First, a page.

These could be considered cheating to the average person, but it's all in how you interpret it. To play with the old timers, you’d better have thick skin and be able to take the abuse; one wrong move and you forget your partner’s salida and kill it, or you don’t block the opponent's play, and they win because of this, and you will never hear the end of it. One thing that holds true for all old-timers or veteran domino players is that they think they are the best in the world; therefore, no matter what play you make, someone will always question it.
For the most part, games are not played for money. In the social clubs, the losers would have to buy the winners a drink, cup of coffee, or maybe a cigar as the prize, but, most of all, the real reward for winning–even to this day–is the bragging rights.
To better understand how important winning is to some players, I would like to share a story that was told to me by Salvador Valdes, a veteran domino player, which took place in Cuba over 50 years ago. In those days, when a person passed away, the funeral wake was held in the family member’s home and lasted all night into the morning hours. The casket was set up in the living room, friends and family would come over to pay their respects, and there would be food and drinks for the guests. In this story, as the night progressed, a domino table was set up close to the casket, and a game was started in honor of the deceased, who had been an avid domino player his whole life. At one point, an argument broke out between the four players, with one accused of playing a forro (cheating). The fight continued, and suddenly, the man charged with cheating flipped the domino table over, knocking the casket to the floor. Thank goodness the casket lid was closed when this happened! They placed the casket back on the stand and ended the game. Although the competition can sometimes be intense in most games, this type of action rarely occurs.
As a child growing up in West Tampa, I can still remember those special times of playing dominos with my father, Oscar Garrido, and my two brothers, Danny, and Frank. In our eyes, my father was an expert player, and we were amazed at how he knew what fichas we would play even before we knew. He would place a fichaface down on the table, spin it, and tell us, “This is the one you are going to play next.” Sure enough, when you picked the one you wanted to play, he would flip his spinning ficha over, and the numbers matched. Little did we know then that he would have a good idea of what numbers were still available by counting the dominos that had already been played. When it came time to count the points we had left over, with one glance at the fichas he could tell you how many points there were, and he was always right.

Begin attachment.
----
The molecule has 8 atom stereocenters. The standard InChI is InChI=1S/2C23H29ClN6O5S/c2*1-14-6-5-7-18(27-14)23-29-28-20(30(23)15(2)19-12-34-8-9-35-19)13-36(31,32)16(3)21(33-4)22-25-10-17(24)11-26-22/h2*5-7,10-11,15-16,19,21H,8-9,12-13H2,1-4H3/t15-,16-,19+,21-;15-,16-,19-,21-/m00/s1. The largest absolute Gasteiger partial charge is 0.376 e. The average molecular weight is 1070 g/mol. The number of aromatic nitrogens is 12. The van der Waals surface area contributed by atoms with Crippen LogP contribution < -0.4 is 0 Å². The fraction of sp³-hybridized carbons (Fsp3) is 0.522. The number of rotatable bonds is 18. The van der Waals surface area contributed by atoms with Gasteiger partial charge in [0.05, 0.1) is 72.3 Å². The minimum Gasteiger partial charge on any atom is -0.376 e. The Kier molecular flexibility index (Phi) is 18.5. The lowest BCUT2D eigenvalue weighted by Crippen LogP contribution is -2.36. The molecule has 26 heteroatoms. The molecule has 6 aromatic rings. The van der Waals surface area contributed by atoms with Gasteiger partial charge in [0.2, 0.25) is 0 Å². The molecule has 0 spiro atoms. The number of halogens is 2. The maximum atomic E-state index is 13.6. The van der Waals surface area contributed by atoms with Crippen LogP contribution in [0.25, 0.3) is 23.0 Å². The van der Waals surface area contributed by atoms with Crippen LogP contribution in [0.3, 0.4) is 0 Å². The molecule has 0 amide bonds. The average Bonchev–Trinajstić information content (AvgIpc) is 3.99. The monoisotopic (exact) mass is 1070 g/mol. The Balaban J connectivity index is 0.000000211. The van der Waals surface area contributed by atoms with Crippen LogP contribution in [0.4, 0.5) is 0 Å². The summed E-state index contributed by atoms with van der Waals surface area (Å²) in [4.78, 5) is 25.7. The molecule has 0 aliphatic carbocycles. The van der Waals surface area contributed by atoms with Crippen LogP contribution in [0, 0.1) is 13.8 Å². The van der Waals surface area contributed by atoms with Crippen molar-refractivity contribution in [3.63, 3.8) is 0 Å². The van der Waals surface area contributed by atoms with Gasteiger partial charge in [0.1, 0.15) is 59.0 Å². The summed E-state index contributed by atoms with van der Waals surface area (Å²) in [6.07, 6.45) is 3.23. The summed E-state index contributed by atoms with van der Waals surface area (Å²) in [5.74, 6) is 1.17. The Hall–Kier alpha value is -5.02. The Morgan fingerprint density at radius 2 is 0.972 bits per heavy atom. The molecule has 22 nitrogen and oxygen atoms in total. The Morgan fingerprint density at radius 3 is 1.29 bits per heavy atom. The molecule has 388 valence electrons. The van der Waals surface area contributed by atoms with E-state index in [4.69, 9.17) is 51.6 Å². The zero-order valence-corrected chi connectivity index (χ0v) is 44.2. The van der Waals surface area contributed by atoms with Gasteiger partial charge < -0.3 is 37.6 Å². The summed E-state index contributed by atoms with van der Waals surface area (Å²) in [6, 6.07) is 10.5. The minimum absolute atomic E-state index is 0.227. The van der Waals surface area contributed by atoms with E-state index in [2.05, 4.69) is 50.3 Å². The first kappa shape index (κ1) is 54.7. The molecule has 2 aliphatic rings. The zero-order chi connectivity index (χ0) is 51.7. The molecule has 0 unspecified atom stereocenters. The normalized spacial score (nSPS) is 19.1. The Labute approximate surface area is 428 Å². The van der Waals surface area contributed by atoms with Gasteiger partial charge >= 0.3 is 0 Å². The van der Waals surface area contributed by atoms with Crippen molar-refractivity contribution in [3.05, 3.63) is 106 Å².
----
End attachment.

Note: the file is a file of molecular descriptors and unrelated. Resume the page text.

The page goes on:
I always looked forward to when I was allowed to go with my father to the Centro Español de West Tampa or Centro Asturiano to watch him play dominos with his friends. His passion and devotion to the game drove him to become President of the West Tampa Domino Club on Columbus Drive in the early 1980s to keep the club open.
Through the years, these experiences have fueled my interest in the game and moved me to keep the tradition of friends gathering to play dominos a reality. Just about every Saturday morning for the last ten years, we have gathered at Vincent & Tampa Cigar Company, have our café con leche y pan con mantequilla, smoke a cigar, and exchange friendly insults as we play dominos using the same set my father had when he introduced me to the game 40 years ago. We have lost some great domino players who have passed away, like Luis “Bicicleta” Perez and Vicente “Majomia” Ruilova; however, we continue the tradition. As you can imagine, we all feel we are the best in the world, but I don’t think we are ready yet to challenge the veteran domino players from the Centro Asturiano.
CIGAR CITY MAGAZINE- NOVEMBER/DECEMBER 2006
Art & Photography Contributors: Hillsborough County Public Library, Tampa Bay History Center, The Florida State Archives, The Tampa Tribune/Tampa Bay Times, University of South Florida Department of Special Collections, Ybor City Museum Society, private collections and/or writer.
Mario Garrido is a West Tampa native and was once the President of Vincent & Tampa Cigar Co. He has worked in the Tampa cigar industry for 40 years and was the Production Manager for Havatampa, a division of Altadis U.S.A., the largest cigar company in the world.